My latest moment of "Try Harder Isn't The Answer" was after my first in-the-gym workout in a couple months. I've been training with bodyweight nearly every day, but today was the first time I got into the gym and got in squat, bench, deadlift.
The workout was rather brutal. I over-did it. (That's not humblebragging, I like, stupidly overdid it. I'll be more sore tomorrow than I need to be. I wasn't paying enough attention and should've started lower.)
Combine this with two new protocols -- multi-purpose clothing that can function for business casual or fitness meant I had on a long-sleeve shirt, long pants, and boots for more heat than normal, and training at a more rapid pace for metabolic development...
...and I get out of the gym nearly about to keel over and throw up.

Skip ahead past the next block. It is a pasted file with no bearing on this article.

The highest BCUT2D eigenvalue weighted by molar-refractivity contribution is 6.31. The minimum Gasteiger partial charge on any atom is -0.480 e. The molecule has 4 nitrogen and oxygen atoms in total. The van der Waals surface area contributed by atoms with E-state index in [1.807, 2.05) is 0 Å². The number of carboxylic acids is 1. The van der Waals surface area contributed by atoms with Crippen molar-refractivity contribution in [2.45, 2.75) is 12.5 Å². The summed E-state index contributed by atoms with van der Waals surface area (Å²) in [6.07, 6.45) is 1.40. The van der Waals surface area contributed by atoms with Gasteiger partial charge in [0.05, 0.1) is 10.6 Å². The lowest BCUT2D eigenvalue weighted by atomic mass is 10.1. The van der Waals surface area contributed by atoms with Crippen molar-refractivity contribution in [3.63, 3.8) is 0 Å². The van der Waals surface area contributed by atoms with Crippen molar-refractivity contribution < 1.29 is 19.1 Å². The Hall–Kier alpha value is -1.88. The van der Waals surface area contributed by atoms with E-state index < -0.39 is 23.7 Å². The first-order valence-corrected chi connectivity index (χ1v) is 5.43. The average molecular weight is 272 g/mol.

Well, good enough.
But then I get to a major intersection where the green pedestrian-can-cross sign is flashing down to 5 seconds. I'm about 8 seconds away at walking pace.
Plenty of time to make it if I run, not enough if I walk.
I don't like waiting at traffic lights.
I say to myself, "Run!"
And my body... just... won't.
I don't think it was straight depletion of glycogen or anything like that. If it was life-threatening, I could have run. But the interesting thing is, I didn't have an internal mental battle. It wasn't, "Run! -- oh, but wait, do I really want to run? Umm, well..."
No, it wasn't that. My body just didn't listen to my conscious higher-thinking command.
It didn't argue. Just... nothing happened.
I wrote about something in a slightly similar vein about half a year ago, in Flashes of Nondecisionmaking.
This was an interesting, humbling experience. After really hitting my 99th percentile of physical effort today, my body didn't so much refuse to sprint for the light as it did just ignore the command.
I suspect mental performance works similarly at times -- why wouldn't it? If so, "Try Harder" isn't the answer, and a smarter answer would involve having more optimal biochemistry, timing, advantages, scopes, and environment.
Lots to mull over. Interesting experience. "Run!" ...nope.